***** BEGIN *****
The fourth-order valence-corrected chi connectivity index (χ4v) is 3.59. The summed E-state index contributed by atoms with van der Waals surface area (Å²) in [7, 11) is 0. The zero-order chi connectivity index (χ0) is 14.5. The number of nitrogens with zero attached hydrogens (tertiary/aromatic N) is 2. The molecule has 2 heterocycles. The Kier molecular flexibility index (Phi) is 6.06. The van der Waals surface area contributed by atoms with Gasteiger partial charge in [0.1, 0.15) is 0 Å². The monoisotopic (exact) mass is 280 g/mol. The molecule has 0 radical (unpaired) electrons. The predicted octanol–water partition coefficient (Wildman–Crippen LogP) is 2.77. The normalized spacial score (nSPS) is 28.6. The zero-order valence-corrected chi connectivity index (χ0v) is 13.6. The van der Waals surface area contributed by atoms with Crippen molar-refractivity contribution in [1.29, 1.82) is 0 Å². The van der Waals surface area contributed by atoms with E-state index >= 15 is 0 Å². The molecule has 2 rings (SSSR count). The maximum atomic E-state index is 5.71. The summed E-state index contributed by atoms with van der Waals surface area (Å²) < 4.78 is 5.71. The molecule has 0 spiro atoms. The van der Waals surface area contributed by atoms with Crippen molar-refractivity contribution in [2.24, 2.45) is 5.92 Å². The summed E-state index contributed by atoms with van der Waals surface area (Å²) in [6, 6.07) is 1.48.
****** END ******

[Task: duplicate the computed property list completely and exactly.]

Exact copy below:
The fourth-order valence-corrected chi connectivity index (χ4v) is 3.59. The summed E-state index contributed by atoms with van der Waals surface area (Å²) in [7, 11) is 0. The zero-order chi connectivity index (χ0) is 14.5. The number of nitrogens with zero attached hydrogens (tertiary/aromatic N) is 2. The molecule has 2 heterocycles. The Kier molecular flexibility index (Phi) is 6.06. The van der Waals surface area contributed by atoms with Gasteiger partial charge in [0.1, 0.15) is 0 Å². The monoisotopic (exact) mass is 280 g/mol. The molecule has 0 radical (unpaired) electrons. The predicted octanol–water partition coefficient (Wildman–Crippen LogP) is 2.77. The normalized spacial score (nSPS) is 28.6. The zero-order valence-corrected chi connectivity index (χ0v) is 13.6. The van der Waals surface area contributed by atoms with Crippen molar-refractivity contribution in [1.29, 1.82) is 0 Å². The van der Waals surface area contributed by atoms with E-state index >= 15 is 0 Å². The molecule has 2 rings (SSSR count). The maximum atomic E-state index is 5.71. The summed E-state index contributed by atoms with van der Waals surface area (Å²) < 4.78 is 5.71. The molecule has 0 spiro atoms. The van der Waals surface area contributed by atoms with Crippen molar-refractivity contribution in [2.24, 2.45) is 5.92 Å². The summed E-state index contributed by atoms with van der Waals surface area (Å²) in [6, 6.07) is 1.48.